Theresa May is due to meet senior Conservative MPs who are demanding she sets a date for her departure from Downing Street.
Under pressure from her MPs to stand aside, the prime minister is meeting the executive of the backbench 1922 Committee to discuss her future.
But current leadership rules mean she cannot be formally challenged until December.
Mrs May has said her departure depends on delivering Brexit.
Last month, the 1922 Committee executive narrowly decided against changing the party’s leadership rules to allow an early challenge to Mrs May.
But she was asked to provide a “clear roadmap” for her departure.
On Thursday, senior Conservative MPs are expected to press her to set out that timetable, regardless of whether Parliament backs her Brexit withdrawal agreement next month.
After the talks with the prime minister, the executive will hold another meeting where changes to the leadership rules could be discussed again.
Theresa May’s very long goodbye
Twice my colleague in Paris asked the prime minister if she would resign if her Brexit plan is rejected by MPs again. Twice she completely swerved the question.
You can’t blame her for wanting to avoid it. Theresa May is not exactly fond of revealing much in interviews in any case.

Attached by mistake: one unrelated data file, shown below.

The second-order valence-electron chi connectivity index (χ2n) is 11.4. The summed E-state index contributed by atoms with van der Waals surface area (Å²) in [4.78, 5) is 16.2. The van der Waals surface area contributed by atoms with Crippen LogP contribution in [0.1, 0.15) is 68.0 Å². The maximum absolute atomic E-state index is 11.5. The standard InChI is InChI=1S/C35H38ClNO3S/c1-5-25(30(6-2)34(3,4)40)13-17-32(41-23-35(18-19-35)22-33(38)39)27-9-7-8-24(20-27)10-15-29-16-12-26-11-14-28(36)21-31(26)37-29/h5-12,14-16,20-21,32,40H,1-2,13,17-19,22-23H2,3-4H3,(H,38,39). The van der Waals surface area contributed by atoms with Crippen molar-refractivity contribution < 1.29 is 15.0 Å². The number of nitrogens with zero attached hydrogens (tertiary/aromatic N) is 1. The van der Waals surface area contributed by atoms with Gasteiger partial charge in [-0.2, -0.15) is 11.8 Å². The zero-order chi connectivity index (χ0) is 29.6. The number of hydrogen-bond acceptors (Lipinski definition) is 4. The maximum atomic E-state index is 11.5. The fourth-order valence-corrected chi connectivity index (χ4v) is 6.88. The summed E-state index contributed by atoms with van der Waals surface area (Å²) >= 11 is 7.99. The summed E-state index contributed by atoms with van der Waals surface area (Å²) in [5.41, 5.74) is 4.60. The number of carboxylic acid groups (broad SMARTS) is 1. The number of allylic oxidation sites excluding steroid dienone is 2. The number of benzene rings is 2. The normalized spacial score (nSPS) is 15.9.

And for her to go anywhere near tangling with her potential exit would have breathed even more fire into the frenzied speculation.
But it is notable that the prime minister didn’t even repeat any of her rehearsed lines about her promise to see this phase of Brexit through, and then go.
Sir Geoffrey Clifton-Brown, treasurer of the 1922 Committee, said: “What I would like to see is her set out a timetable to trigger a leadership contest.”
He said it would be “infinitely preferable if she set a date rather than us force her out”.
Prominent Brexiteer Mark Francois said a predicted poor performance by the Conservatives in next week’s European Parliament elections would increase the pressure on Mrs May to stand down.
“As the polls increasingly suggest, we are going to have an extremely difficult night in the European elections,” the MP said.
When the results are announced, “my colleagues will finally wake up and smell the coffee if they have not, indeed, done so already,” he added.
The meeting between the 1922 Committee and Mrs May comes after she announced that the withdrawal bill, a collection of new laws needed to take us out of the EU, would be put to a vote in the Commons in early June.
Mrs May said the bill would “ensure that we deliver Brexit for the public”, while Brexit Secretary Stephen Barclay said the prime minister’s deal would be “dead” if MPs did not pass it.